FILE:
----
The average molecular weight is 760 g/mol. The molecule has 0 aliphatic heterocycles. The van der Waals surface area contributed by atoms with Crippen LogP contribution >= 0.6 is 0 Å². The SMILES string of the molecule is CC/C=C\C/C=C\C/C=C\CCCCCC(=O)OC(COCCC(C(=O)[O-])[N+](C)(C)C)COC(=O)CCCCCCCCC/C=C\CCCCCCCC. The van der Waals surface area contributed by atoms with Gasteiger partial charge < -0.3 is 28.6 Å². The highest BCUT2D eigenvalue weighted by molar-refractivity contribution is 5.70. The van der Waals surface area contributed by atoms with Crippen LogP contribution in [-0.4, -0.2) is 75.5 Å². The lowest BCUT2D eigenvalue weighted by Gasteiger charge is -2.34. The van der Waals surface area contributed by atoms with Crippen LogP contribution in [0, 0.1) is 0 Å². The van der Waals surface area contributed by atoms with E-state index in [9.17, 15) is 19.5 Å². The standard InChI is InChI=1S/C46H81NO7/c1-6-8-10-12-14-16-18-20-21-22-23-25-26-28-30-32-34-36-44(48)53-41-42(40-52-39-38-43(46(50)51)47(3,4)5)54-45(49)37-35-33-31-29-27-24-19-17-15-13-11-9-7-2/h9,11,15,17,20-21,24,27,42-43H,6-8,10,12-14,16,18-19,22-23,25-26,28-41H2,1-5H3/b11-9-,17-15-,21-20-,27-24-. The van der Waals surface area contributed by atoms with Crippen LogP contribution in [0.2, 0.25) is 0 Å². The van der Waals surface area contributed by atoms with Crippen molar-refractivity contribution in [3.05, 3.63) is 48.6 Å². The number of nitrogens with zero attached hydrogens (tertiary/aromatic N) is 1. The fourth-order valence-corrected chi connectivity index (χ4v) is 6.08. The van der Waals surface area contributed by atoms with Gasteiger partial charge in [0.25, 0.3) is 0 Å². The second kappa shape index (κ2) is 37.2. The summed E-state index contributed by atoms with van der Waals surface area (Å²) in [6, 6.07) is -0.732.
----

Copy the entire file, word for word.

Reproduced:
The average molecular weight is 760 g/mol. The molecule has 0 aliphatic heterocycles. The van der Waals surface area contributed by atoms with Crippen LogP contribution >= 0.6 is 0 Å². The SMILES string of the molecule is CC/C=C\C/C=C\C/C=C\CCCCCC(=O)OC(COCCC(C(=O)[O-])[N+](C)(C)C)COC(=O)CCCCCCCCC/C=C\CCCCCCCC. The van der Waals surface area contributed by atoms with Gasteiger partial charge < -0.3 is 28.6 Å². The highest BCUT2D eigenvalue weighted by molar-refractivity contribution is 5.70. The van der Waals surface area contributed by atoms with Crippen LogP contribution in [-0.4, -0.2) is 75.5 Å². The lowest BCUT2D eigenvalue weighted by Gasteiger charge is -2.34. The van der Waals surface area contributed by atoms with Crippen LogP contribution in [0, 0.1) is 0 Å². The van der Waals surface area contributed by atoms with E-state index in [9.17, 15) is 19.5 Å². The standard InChI is InChI=1S/C46H81NO7/c1-6-8-10-12-14-16-18-20-21-22-23-25-26-28-30-32-34-36-44(48)53-41-42(40-52-39-38-43(46(50)51)47(3,4)5)54-45(49)37-35-33-31-29-27-24-19-17-15-13-11-9-7-2/h9,11,15,17,20-21,24,27,42-43H,6-8,10,12-14,16,18-19,22-23,25-26,28-41H2,1-5H3/b11-9-,17-15-,21-20-,27-24-. The van der Waals surface area contributed by atoms with Crippen LogP contribution in [0.2, 0.25) is 0 Å². The van der Waals surface area contributed by atoms with Crippen molar-refractivity contribution in [3.05, 3.63) is 48.6 Å². The number of nitrogens with zero attached hydrogens (tertiary/aromatic N) is 1. The fourth-order valence-corrected chi connectivity index (χ4v) is 6.08. The van der Waals surface area contributed by atoms with Gasteiger partial charge in [0.25, 0.3) is 0 Å². The second kappa shape index (κ2) is 37.2. The summed E-state index contributed by atoms with van der Waals surface area (Å²) in [6, 6.07) is -0.732.